IMAA 2019 Provisional Timetable

IMAA 2019 Saturday 16th February 2019

Theme: Ethnographic approaches in archaeobotany


Sarah E. Edwards, Honorary Research Associate UCL School of Pharmacy; Institute of Human Sciences, University of Oxford

Methodological concerns: the politics and ethics of ethnobiology research

Marta Portillo, Visiting research fellow, Dept. of Archaeology, University of Reading,

The taphonomy of plant and dung microfossils through ethnoarchaeological and experimental approaches

Sarah Elliott, Postdoctoral Research Fellow, CBRL-British Institute in Amman (BIA)/ Bournemouth University

Using phytoliths in Ethnoarchaeological Research: Documenting phytolith assemblages in anthropogenic and animal residues from modern case studies and reference collections


Theme: Experiencing woodlands past and present


Yin Jia, Department   of   Archaeology, School of history and culture, Shandong University

A review on the wood analysis in the pre-Qin period of China

Alex Brown, Wessex Archaeology

Woodland as a window on the medieval cultural landscape: the example of the Forest of Sztum,

Northern Poland

Dan Young, Quaternary Scientific (QUEST), University of Reading The early Lateglacial Interstadial environment in Britain: evidence of alder (Alnus glutinosa [L.] Gaertn.) in the Vale of Mowbray, North Yorkshire, UK


Theme: Wetlands as palaeobotanical archives


Luke Andrews, University of York

How faithfully do climate manipulation experiments simulate real periods of climate change?

Rob Batchelor, Quaternary Scientific (QUEST), University of Reading

Reconstructing the vegetation history of Greater London


Microscopy session: charcoal and charred remains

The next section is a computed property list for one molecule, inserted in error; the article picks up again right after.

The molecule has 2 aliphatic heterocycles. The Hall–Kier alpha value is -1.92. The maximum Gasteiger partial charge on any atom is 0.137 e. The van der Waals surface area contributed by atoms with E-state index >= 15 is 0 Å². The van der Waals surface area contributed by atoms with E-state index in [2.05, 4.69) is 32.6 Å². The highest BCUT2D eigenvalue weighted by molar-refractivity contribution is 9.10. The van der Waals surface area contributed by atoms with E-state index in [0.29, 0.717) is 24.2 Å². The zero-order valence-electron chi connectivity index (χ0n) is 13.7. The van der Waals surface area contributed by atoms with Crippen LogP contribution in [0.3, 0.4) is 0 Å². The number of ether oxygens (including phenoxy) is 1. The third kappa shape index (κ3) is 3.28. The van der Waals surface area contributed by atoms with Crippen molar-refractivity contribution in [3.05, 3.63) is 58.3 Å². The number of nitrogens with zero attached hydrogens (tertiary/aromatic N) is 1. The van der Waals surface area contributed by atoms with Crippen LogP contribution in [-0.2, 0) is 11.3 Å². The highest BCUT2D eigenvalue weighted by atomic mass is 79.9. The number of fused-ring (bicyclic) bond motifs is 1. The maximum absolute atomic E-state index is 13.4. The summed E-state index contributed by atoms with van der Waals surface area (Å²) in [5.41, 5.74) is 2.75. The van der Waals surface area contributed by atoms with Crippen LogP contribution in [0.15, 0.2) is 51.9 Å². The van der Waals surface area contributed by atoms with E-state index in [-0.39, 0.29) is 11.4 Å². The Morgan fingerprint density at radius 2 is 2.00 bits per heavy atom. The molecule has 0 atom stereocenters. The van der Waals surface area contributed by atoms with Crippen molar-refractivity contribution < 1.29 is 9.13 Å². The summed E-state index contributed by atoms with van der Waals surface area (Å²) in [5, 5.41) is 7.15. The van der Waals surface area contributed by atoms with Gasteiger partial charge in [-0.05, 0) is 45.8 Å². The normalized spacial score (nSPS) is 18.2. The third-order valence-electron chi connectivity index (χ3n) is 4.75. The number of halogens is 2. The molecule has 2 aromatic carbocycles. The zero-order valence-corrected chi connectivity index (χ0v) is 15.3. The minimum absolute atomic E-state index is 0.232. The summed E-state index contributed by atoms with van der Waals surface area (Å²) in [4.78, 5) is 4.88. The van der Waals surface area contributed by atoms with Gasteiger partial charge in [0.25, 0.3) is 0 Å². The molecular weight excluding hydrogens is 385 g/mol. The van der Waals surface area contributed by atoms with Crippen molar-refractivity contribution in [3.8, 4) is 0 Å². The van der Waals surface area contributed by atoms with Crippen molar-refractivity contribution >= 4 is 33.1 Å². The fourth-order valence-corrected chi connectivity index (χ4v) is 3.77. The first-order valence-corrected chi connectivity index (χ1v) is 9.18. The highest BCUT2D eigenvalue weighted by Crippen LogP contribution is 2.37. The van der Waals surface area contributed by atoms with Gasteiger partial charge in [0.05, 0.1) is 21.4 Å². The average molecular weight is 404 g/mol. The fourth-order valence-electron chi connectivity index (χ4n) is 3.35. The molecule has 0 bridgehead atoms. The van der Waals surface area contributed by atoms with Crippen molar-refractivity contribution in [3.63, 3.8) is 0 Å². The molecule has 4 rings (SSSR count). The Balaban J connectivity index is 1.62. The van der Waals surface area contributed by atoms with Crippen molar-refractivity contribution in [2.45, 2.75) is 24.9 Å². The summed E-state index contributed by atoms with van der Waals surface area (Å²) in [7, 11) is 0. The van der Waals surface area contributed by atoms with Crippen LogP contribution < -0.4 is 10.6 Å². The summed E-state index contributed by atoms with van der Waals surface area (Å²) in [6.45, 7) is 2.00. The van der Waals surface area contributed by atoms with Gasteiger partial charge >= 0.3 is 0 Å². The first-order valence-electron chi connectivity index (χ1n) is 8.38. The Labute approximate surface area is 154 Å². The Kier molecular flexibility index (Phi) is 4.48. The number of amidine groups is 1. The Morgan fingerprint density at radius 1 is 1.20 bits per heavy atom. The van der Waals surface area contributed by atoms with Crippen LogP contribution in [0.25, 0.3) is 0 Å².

Including a short talk by Lara Gonzalez Carretero, UCL Institute of Archaeology; Museum of London Archaeology (MOLA)

Micro-analysis of archaeological food products under binocular microscope and Scanning Electronic Microscope (SEM)



Round table discussion of phytolith extraction methods


Microscopy session: wetlands

Including a short talk by Petra Dark, Visiting research fellow, Dept. of Archaeology, University of Reading

Pollen analysis as an indicator of wetland site degradation: perspectives from 6o years of pollen analysis at Star Carr

IMAA 2019 Sunday 17th February 2019

Theme: Taphonomy of macro and microbotanical assemblages


Phillip Jardine, Research Associate, Institute of Geology and Palaeontology, University of Münster

Chemical analysis of pollen and spores: a new tool for reconstructing past vegetation and environmental change

Luc Vrydaghs, CReA-patrimoine, Univeristé Libre de Bruxelles, Brussels. Belgium

Comparing phytolith analysis of bulk samples and soil thin sections. Preliminary results of a statistical analysis

Chioma Ngonadi, Department of Archaeology, University of Cambridge

Microscopic analysis of plant resources from an Early Iron Working site in Southeastern- Nigeria.

Juan José García-Granero, Marie Skłodowska-Curie Individual Fellow, School of Archaeology, University of Oxford

Starch taphonomy, equifinality and the importance of context: some notes on the identification of food processing through starch grain analysis

Wendy Matthews, Dept. of Archaeology, School of Archaeology, Geography and Environmental Science, University of Reading

Macro and micro-botanical diversity and taphonomy: New insights into built environment sustainability and health


Theme: Plant Use in the Middle Ages


Rowena Banerjea, Dept. of Archaeology, School of Archaeology, Geography and Environmental Science, University of Reading

Differential preservation of plant remains and organic materials within the buried archaeology at medieval castle sites across Europe

Koen Deforce, Royal Belgian Institute of Natural Sciences, OD Earth and History of Life

Plant remains in medieval burials. Taphonomic constrains and archaeobotanical potential.



Microscopy Session: Context is Key

Including a short talk by Kelly Reed, University of Oxford

Sample or not to sample: archaeobotanical remains from funerary and ritual contexts


Discussion Session: Environmental archives

Including a short talk by Lisa Lodwick, Post-doctoral Research Fellow, All Souls College, University of Oxford

Utilising archived archaeobotanical archives for isotopic investigations of past farming practice